Washington — Federal prosecutors are recommending a three-year prison sentence and a $20,000 fine for the former leader of Volkswagen's diesel competence program and pleaded guilty to a criminal charge in September for his role in the automaker’s diesel emissions scandal.
James Robert Liang, who is scheduled to be sentenced on Friday in the U.S. District Court in Detroit, entered a guilty plea to a grand jury indictment of conspiracy to defraud the U.S. government, to commit wire fraud and to violate the Clean Air Act. The maximum penalty for the charges was a five years in prison and a $250,000 fine.
Prosecutors cited Liang’s cooperation with the Volkswagen after his indictment as the reason for their recommended leniency
“As a longtime member of the conspiracy, Liang has given the government a firsthand perspective of the illicit objectives and motivations of VW and its employees,” the federal prosecutors wrote in a memo to the court that was released Friday. “Liang began to cooperate immediately, when the investigation was in its early stages, and the information he provided formed an important basis for the next investigatory steps.”
Liang became the first person to be charged in the scandal at the German automaker for his role in the diesel emissions scandal in September 2016. He was followed by six other present and former Volkswagen AG executives who were indicted in January 2017. Volkswagen was also charged as a company with three criminal felony counts for what regulators called a “10-year conspiracy” to rig hundreds of thousands of diesel cars to cheat U.S. emission standards. The company was forced to pay $2.8 billion in criminal fines and $1.5 billion in civil penalties related to the fraud.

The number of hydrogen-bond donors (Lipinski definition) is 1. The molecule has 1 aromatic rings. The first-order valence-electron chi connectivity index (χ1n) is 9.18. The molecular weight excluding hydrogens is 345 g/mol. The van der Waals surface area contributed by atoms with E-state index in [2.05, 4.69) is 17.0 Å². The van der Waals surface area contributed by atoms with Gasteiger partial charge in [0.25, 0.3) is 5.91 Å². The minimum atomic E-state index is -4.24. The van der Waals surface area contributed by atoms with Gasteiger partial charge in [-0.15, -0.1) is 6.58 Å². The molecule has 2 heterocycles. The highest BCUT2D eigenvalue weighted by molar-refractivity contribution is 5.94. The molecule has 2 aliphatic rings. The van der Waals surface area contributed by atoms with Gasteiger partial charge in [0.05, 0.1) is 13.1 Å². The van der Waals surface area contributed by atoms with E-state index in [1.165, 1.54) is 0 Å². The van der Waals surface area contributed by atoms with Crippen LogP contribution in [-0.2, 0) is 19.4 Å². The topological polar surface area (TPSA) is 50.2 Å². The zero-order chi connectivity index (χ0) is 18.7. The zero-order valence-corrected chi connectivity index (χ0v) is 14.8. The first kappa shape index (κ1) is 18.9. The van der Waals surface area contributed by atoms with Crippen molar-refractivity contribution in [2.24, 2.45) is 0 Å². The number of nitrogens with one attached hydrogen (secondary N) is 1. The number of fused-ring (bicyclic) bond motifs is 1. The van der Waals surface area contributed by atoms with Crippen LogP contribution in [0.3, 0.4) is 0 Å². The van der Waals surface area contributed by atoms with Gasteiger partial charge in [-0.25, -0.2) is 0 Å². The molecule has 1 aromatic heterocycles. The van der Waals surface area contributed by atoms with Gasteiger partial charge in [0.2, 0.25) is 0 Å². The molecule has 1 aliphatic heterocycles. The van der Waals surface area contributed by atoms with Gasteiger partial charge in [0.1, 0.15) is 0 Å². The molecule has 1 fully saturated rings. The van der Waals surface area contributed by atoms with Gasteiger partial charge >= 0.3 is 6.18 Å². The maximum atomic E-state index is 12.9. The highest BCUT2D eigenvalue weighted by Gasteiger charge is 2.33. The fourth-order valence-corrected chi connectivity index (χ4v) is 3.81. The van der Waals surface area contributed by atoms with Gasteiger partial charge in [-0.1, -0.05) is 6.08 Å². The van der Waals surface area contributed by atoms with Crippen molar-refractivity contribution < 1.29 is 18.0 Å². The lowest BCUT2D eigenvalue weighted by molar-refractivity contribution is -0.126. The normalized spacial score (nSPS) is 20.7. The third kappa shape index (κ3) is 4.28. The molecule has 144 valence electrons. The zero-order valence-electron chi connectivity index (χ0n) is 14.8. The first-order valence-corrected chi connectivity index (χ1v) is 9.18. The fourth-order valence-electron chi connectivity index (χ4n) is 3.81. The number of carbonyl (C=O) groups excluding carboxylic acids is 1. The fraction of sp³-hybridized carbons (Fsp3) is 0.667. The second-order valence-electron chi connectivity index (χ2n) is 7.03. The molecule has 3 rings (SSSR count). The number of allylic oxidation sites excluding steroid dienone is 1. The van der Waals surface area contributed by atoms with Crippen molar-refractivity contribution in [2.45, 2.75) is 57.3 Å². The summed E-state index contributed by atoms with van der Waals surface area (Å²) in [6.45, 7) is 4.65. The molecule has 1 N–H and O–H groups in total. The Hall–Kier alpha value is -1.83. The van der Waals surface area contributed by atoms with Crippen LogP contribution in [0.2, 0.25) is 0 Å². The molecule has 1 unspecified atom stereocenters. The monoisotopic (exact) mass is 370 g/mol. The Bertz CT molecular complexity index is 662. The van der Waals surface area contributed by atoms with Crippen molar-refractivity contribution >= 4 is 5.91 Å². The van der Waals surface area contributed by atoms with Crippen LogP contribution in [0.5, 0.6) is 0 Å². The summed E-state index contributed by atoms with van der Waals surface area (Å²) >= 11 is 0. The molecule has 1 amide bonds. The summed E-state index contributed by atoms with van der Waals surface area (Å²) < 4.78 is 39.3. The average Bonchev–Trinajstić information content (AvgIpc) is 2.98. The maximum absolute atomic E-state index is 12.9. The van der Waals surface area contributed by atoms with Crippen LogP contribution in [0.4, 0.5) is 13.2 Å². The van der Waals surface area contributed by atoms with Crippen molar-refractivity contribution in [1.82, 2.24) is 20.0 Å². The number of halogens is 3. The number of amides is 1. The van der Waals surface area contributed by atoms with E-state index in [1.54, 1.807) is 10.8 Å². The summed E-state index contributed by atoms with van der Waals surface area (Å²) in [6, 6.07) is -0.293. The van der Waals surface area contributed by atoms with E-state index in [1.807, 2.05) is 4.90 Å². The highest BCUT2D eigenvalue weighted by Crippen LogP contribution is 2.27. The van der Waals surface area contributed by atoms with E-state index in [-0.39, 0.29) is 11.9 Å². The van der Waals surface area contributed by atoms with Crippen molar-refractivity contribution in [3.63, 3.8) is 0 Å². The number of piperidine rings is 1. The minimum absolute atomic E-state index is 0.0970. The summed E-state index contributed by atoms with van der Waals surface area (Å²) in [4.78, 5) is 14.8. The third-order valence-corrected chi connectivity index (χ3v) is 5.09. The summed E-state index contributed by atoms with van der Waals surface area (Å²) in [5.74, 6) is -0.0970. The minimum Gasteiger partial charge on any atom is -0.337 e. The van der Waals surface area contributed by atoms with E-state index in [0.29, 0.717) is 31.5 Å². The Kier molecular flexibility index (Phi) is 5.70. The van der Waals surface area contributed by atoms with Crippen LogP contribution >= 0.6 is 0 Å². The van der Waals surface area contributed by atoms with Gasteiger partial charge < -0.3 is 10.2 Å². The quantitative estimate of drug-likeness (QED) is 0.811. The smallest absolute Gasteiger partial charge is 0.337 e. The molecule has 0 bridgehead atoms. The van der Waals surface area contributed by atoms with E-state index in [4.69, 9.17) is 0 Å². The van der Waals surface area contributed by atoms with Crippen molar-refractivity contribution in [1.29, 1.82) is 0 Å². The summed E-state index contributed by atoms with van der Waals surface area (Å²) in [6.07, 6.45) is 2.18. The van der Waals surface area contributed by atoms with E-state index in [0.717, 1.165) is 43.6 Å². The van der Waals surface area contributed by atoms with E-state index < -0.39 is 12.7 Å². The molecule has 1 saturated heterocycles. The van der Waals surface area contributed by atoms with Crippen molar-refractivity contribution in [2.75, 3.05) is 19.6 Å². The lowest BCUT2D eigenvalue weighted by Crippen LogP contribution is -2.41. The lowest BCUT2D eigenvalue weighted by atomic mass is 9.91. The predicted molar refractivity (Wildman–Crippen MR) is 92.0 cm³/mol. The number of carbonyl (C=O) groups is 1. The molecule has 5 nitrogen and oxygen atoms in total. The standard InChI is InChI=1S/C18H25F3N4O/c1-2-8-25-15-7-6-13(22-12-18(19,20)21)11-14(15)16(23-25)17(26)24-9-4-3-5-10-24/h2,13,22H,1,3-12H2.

Volkswagen has been under fire in the United States since it was accused by the U.S. Environmental Protection Agency in September 2015 of selling diesels for years with software that activated required air pollution equipment only during emissions tests. They had been marketed as “clean diesels” for the company’s Volkswagen, Audi and Porsche brands between 2008 and 2015.
The automaker has admitted to programming its diesel cars to trick emissions testers into believing the engines released far less pollution into the air than they actually do, in violation of the federal Clean Air Act. Regulators have said that in normal driving they emitted up to 40 times more smog-causing nitrogen oxide than the legal limit.
Volkswagen has stopped selling diesel cars in the U.S. since it admitted to the scheme.
The $4.3 billion fine comes in addition to a $14.7 billion settlement the company reached earlier this year with the EPA that calls for Volkswagen to spend $10 billion to either buy back or repair about 475,000 2-liter diesel vehicles that were sold between 2009 and 2015 and were built with devices to trick emissions testers; the company must contribute $4.7 billion to federal efforts to reduce pollution. The company also agreed to $1.2 billion deal that covered fixes and buy backs of 78,000 additional 3-liter cars.
The emission-cheating scheme has cost Volkswagen more than $20 billion in fines and settlements, in addition to goodwill among some U.S. drivers.
Volkswagen’s criminal and civil fines dwarf recent criminal penalties paid by General Motors Co. and Toyota Motor Corp. for safety violations. GM was forced to pay $900 million fine over its handling of vehicles with a dangerous ignition switch defect that was ultimately linked to 124 deaths and hundreds of injuries. And it is far more than the $1.2 billion that Toyota Motor Corp. was penalized for issuing misleading statements about cars that experienced unintended acceleration in 2014.
The federal government has authority to levy heavier fines for environmental violations under the Clean Air Act than the National Highway Traffic Safety Administration does for safety infractions. Congress has capped the transportation department’s ability to fine automakers is capped at $105 million. The limit was increased from $35 million in a 2015 transportation funding bill.